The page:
In this episode, the team embarks on a trip by steam train, Ruth begins a tough task in the dairy, Alex tries his hand at beekeeping, the sheep get sheared using the latest time-saving technology, and the lengthening summer days allow Alex and Peter to try out the new Victorian sport of cricket. It is also time for the hay harvest, weather permitting.
Ruth makes cheddar cheese in the dairy with her daughter, Eve Goodman, using milk from the cow Forget Me Not and rennet from a neighbour's male calf. The sheep shearing is a life saver because it turns out that the sheep have severe fly strike. It is Alex's birthday and Ruth makes him a cake and a picnic, while Peter buys him a book about setting up an apiary. The boys make a predator-proof cover for the landlord's raspberry patch.
It is the end of their year on the farm. They sell off the pigs and sheep they successfully bred and raised. Ruth learns straw plaiting and makes a hat and cooks a Victorian style curry. Everything is now focused on the wheat harvest. Peter and Alex get the dray and a reaping and binding machine repaired and brew beer for the harvest. The harvest is completed just before the rain comes, with Ruth harvesting the last of the corn. Once the wheat is dried and stored they ring the church bells, enjoy a harvest festival and reflect upon their time on the farm. They hand over the key to their landlord and depart the farm.
A three-part follow-up series, Victorian Farm Christmas, was produced in 2009, in which Goodman, Langlands and Ginn return to the Acton Scott Estate after a year away to recreate preparations for a Victorian Christmas. The series was filmed in August and September 2009 and was broadcast on BBC Two beginning on 11 December 2009. Other historians feature, such as Ivan Day and Professor Ronald Hutton. The windmill featured in the first programme was Wilton Windmill, Great Bedwyn, Wiltshire.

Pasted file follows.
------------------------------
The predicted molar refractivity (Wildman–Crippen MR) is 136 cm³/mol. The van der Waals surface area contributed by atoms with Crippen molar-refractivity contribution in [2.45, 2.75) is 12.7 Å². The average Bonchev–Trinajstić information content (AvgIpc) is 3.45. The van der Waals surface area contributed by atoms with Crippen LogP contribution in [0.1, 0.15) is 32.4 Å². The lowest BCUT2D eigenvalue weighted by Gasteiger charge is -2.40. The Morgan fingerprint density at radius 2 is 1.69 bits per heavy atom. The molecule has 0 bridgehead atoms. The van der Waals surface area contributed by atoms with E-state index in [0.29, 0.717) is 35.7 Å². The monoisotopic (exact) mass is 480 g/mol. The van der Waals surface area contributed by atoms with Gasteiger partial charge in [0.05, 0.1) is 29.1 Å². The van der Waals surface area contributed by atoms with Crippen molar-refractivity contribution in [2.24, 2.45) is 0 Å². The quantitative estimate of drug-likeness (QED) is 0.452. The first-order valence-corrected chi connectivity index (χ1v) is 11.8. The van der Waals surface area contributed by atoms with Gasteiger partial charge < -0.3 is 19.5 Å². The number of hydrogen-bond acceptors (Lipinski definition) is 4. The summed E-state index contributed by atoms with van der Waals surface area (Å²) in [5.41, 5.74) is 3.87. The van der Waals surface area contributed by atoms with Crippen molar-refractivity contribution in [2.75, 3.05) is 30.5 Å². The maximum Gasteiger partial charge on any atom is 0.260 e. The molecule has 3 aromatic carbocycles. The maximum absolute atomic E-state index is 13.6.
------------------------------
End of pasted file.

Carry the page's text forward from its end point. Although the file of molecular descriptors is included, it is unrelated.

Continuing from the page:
Because of the popularity of Victorian Farm, Lion Television went on to produce a daytime series, Ben Fogle's Escape in Time (a format devised by Victorian Farm producer David Upshal) in which families were given the opportunity to live at Acton Scott for a week, learning and competing in historical skills. The series was filmed back-to-back with Victorian Farm Christmas in September 2009 and shown in July 2010. Langlands, Ginn and Goodman did not appear, though the latter's daughter, Eve Goodman, did feature.
Victorian Pharmacy was a four-part series in a similar style to Victorian Farm, also made by Lion and shown on BBC Two in 2010. Filmed almost exclusively at Blists Hill Victorian Town, it revolved around a recreation of a Victorian chemist's shop and included Ruth Goodman among its presenters, with Victorian Farm narrator Stephen Noonan providing the voiceover.
The DVD of Victorian Farm is distributed by Acorn Media UK.
- Peter Sommer. "Tales from the Victorian Farm".
- Acton Scott Estate
- The Book of the Farm (1860 New York edition) at Google Books
- Holmwood, Leigh (13 February 2009). "TV ratings: Bumper harvest for Victorian Farm". The Guardian. London. Retrieved 27 May 2010.
- "Doing laundry by hand and cow's tongue for supper: Welcome to Victorian Farm". Daily Mail. London. 23 January 2009.
- Walton, James (8 January 2009). "Last night on television: Victorian Farm (BBC2) - Life of Riley (BBC1)". The Daily Telegraph. London. Retrieved 27 May 2010.
- Wollaston, Sam (9 January 2009). "Last night's TV". The Guardian. London. Retrieved 27 May 2010.
- Pavilion Books. ISBN 978-1-86205-821-7
- "Tales from the Green Valley". www.petersommer.com. Retrieved 19 December 2016.
- BBC Press Office, 16 July 2009
- "Victorian Farm: Episode 1". BBC.[link expired]
- Langlands, A., Ginn, P., & Goodman, R. (2008). Victorian Farm: Rediscovering Forgotten Skills. London: Pavilion.
- "Victorian Farm: Episode 2". BBC.[link expired]
- "Christmas Series of Victorian Farm". Windmill World. Retrieved 1 January 2010.